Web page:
Mother Insists Her Son Would Still Be Alive If He Were a Dog

Mother Insists Her Son Would Still Be Alive If He Were a Dog

Published February 11, 2008

Posted Dec. 19, 2007 – The mother of a 31-year-old Black man, who was killed by a Georgia policeman this week, said Monday that her son would likely still be alive if he had been a dog.

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"The officer laid the gun by my son's neck and squeezed the trigger," Pat Johnson, the mother, told The Atlanta Journal-Constitution. "I don't think you would shoot a pit bull like that."

But Detective Clifford Chandler, a spokesman for East Point Police Department, said that the officer killed her son, Robert Bostic, 31, because Bostic had choked one officer unconscious and was reaching for the officer's pistol.  Police were called to an apartment complex after a neighbor was worried about Bostic’s behavior.

Johnson was concerned about her son, too, because he had missed a couple dialysis treatments, according to the Journal-Constitution.

Johnson had gone to Bostic’s house to take him to the hospital. When officers arrived, Johnson signaled to them that Bostic was acting strangely. But he was not acting aggressively toward police she said. In fact, she noted, Bostic offered the officers a seat. Instead they tried to cuff him, she said. He struggled with the officers, grabbing one in a bear hug. Chandler said Bostic choked the officer unconscious while the second officer hit him with his nightstick. When Bostic reached for the gun of the fallen officer, the cop's partner shot him; they feared for their lives, Chandler said.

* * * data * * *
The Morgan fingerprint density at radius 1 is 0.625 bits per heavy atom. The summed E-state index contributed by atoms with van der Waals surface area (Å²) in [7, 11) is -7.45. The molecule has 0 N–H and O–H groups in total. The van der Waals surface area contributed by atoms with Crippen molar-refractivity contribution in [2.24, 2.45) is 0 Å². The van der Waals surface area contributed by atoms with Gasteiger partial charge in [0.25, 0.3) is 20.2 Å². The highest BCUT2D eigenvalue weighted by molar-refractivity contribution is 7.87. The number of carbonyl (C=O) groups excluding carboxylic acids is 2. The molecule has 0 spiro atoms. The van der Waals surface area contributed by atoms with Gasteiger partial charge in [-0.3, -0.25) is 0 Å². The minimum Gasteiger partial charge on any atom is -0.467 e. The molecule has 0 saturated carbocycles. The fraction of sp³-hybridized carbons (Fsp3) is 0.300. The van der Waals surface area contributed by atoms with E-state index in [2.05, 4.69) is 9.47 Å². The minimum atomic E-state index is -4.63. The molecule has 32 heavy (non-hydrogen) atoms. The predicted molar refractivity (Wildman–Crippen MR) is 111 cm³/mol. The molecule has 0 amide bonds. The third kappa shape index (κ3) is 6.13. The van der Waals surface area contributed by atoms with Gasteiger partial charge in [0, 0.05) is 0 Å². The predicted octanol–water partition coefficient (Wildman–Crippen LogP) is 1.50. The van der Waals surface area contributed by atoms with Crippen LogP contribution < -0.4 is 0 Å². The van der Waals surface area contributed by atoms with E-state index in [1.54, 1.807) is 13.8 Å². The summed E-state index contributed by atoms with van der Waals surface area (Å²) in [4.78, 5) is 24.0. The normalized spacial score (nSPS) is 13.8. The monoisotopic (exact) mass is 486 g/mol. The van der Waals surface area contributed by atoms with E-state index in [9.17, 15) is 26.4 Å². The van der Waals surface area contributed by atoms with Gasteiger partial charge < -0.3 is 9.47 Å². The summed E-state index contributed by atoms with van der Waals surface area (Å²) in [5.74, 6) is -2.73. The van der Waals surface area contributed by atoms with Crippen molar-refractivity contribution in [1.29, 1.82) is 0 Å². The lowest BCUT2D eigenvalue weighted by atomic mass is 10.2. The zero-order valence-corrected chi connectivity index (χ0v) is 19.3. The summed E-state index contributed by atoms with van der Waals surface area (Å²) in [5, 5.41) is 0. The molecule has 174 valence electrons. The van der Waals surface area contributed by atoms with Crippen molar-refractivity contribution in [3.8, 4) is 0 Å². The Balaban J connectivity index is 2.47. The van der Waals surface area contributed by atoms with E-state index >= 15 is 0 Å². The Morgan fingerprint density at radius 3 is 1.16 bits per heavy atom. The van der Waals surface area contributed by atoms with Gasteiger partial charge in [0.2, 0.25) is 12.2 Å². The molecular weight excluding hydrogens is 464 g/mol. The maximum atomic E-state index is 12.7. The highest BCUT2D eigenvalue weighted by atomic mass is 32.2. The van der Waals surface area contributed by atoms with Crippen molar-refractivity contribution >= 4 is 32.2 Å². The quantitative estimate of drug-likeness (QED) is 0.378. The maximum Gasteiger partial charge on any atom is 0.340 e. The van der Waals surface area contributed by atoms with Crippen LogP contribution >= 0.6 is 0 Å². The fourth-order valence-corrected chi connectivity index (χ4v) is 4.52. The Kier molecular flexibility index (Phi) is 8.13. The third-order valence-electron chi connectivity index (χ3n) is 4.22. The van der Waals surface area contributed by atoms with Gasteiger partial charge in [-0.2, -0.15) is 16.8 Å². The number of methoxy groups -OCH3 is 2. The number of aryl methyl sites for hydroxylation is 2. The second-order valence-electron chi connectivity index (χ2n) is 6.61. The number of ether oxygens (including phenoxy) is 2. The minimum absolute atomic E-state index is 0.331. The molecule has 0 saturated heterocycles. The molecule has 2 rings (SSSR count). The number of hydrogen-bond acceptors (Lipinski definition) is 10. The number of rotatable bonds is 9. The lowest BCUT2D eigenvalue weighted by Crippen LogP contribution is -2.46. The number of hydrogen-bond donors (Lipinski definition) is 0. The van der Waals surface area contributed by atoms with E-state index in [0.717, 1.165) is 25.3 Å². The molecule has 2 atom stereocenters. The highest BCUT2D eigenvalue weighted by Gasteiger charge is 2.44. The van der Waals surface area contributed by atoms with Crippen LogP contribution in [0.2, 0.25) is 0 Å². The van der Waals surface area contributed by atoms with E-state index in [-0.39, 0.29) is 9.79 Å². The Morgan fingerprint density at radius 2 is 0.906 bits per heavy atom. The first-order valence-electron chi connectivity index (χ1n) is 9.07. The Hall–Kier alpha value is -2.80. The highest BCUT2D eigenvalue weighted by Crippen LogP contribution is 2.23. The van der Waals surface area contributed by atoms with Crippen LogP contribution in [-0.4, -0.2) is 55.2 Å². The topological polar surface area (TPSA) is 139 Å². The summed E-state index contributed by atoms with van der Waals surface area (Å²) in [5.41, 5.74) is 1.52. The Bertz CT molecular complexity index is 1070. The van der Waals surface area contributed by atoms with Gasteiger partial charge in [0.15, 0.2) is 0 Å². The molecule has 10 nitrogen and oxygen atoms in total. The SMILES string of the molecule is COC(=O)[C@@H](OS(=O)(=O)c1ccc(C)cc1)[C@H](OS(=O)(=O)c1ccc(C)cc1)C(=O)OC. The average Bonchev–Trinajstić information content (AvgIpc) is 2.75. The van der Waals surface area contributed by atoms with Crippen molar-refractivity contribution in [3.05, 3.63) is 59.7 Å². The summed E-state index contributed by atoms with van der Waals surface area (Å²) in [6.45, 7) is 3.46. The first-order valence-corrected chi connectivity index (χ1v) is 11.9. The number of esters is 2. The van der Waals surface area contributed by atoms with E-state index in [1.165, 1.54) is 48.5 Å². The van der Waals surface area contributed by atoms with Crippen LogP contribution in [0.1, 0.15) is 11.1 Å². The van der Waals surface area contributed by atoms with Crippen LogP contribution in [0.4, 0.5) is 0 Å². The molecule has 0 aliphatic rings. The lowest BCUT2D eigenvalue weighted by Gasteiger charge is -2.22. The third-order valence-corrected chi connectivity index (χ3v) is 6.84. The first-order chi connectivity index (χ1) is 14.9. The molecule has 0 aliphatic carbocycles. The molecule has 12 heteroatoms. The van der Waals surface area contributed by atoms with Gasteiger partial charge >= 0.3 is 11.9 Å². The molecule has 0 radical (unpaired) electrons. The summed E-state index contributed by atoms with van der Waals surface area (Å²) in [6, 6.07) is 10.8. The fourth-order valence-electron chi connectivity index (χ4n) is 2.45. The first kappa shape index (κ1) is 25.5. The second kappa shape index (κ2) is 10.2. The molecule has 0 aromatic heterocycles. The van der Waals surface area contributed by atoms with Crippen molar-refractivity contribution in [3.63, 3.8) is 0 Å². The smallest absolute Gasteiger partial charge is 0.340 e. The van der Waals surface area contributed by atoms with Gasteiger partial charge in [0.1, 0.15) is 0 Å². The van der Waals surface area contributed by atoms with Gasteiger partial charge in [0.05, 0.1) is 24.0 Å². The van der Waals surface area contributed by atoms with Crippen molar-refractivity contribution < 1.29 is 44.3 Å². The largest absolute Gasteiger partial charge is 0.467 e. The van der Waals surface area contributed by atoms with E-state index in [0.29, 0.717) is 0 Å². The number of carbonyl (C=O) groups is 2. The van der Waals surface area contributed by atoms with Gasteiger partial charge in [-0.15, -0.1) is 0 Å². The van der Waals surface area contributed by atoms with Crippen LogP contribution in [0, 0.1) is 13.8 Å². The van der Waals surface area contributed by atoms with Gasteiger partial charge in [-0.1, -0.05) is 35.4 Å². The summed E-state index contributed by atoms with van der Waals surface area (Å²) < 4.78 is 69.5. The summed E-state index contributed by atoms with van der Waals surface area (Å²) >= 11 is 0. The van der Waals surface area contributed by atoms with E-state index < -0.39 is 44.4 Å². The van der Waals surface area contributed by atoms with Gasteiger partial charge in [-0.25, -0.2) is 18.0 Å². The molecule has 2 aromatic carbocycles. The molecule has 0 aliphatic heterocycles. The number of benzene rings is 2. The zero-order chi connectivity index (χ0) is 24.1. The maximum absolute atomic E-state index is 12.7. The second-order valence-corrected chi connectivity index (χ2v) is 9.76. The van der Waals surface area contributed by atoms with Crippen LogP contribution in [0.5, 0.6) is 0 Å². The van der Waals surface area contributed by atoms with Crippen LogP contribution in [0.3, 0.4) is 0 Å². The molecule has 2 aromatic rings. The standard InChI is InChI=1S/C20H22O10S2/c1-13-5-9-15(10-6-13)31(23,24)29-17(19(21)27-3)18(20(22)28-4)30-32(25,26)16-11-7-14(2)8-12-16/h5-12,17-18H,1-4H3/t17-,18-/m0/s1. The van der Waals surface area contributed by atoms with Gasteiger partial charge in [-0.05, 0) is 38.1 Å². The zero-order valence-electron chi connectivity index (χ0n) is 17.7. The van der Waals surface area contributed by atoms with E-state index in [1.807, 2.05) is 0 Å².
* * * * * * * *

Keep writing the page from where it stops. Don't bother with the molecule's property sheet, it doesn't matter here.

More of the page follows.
A "bunch of lies" is what Johnson called the police version of events. "He wasn't trying to kill him," she said of her son. "He was trying to keep from being hurt."

The whole ordeal could have been prevented if only the officers had tried to talk to her son rather than immediately moving to arrest him, said Bostic’s sister, Angela Maddox, who also witnessed the encounter. She told the Journal-Constitution that the family was close-knit.

Bostic was a math teacher who earned an album full of academic honors and a mathematics degree from Temple in Philadelphia in 1997. Johnson said he didn’t teach in Georgia because dialysis threw his schedule in disarray.

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Written by BET-Staff

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